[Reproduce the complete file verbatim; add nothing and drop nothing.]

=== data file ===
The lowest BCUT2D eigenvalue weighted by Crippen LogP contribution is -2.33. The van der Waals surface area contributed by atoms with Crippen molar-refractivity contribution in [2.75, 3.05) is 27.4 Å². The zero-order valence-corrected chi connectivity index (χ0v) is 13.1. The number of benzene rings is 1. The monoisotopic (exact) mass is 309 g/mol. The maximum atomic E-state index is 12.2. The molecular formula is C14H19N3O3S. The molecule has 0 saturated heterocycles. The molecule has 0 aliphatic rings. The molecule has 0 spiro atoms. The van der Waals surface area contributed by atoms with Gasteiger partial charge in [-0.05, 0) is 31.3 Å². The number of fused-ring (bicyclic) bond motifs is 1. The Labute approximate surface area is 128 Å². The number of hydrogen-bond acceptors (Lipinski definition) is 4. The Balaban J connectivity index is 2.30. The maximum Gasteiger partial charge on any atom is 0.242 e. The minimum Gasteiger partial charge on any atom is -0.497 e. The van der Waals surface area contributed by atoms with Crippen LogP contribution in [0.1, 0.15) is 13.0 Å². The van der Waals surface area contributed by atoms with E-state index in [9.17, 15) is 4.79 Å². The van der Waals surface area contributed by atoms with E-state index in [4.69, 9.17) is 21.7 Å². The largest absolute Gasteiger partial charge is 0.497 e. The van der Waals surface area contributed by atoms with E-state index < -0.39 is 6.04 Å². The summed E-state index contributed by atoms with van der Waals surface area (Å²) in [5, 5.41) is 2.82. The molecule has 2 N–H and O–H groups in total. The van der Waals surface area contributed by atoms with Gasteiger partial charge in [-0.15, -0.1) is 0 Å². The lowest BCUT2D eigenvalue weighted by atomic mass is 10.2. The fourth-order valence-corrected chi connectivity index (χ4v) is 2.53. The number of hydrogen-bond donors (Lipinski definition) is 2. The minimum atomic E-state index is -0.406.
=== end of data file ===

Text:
The lowest BCUT2D eigenvalue weighted by Crippen LogP contribution is -2.33. The van der Waals surface area contributed by atoms with Crippen molar-refractivity contribution in [2.75, 3.05) is 27.4 Å². The zero-order valence-corrected chi connectivity index (χ0v) is 13.1. The number of benzene rings is 1. The monoisotopic (exact) mass is 309 g/mol. The maximum atomic E-state index is 12.2. The molecular formula is C14H19N3O3S. The molecule has 0 saturated heterocycles. The molecule has 0 aliphatic rings. The molecule has 0 spiro atoms. The van der Waals surface area contributed by atoms with Gasteiger partial charge in [-0.05, 0) is 31.3 Å². The number of fused-ring (bicyclic) bond motifs is 1. The Labute approximate surface area is 128 Å². The number of hydrogen-bond acceptors (Lipinski definition) is 4. The Balaban J connectivity index is 2.30. The maximum Gasteiger partial charge on any atom is 0.242 e. The minimum Gasteiger partial charge on any atom is -0.497 e. The van der Waals surface area contributed by atoms with Crippen LogP contribution in [0.1, 0.15) is 13.0 Å². The van der Waals surface area contributed by atoms with E-state index in [9.17, 15) is 4.79 Å². The van der Waals surface area contributed by atoms with E-state index in [4.69, 9.17) is 21.7 Å². The largest absolute Gasteiger partial charge is 0.497 e. The van der Waals surface area contributed by atoms with E-state index < -0.39 is 6.04 Å². The summed E-state index contributed by atoms with van der Waals surface area (Å²) in [5, 5.41) is 2.82. The molecule has 2 N–H and O–H groups in total. The van der Waals surface area contributed by atoms with Gasteiger partial charge in [-0.15, -0.1) is 0 Å². The lowest BCUT2D eigenvalue weighted by atomic mass is 10.2. The fourth-order valence-corrected chi connectivity index (χ4v) is 2.53. The number of hydrogen-bond donors (Lipinski definition) is 2. The minimum atomic E-state index is -0.406.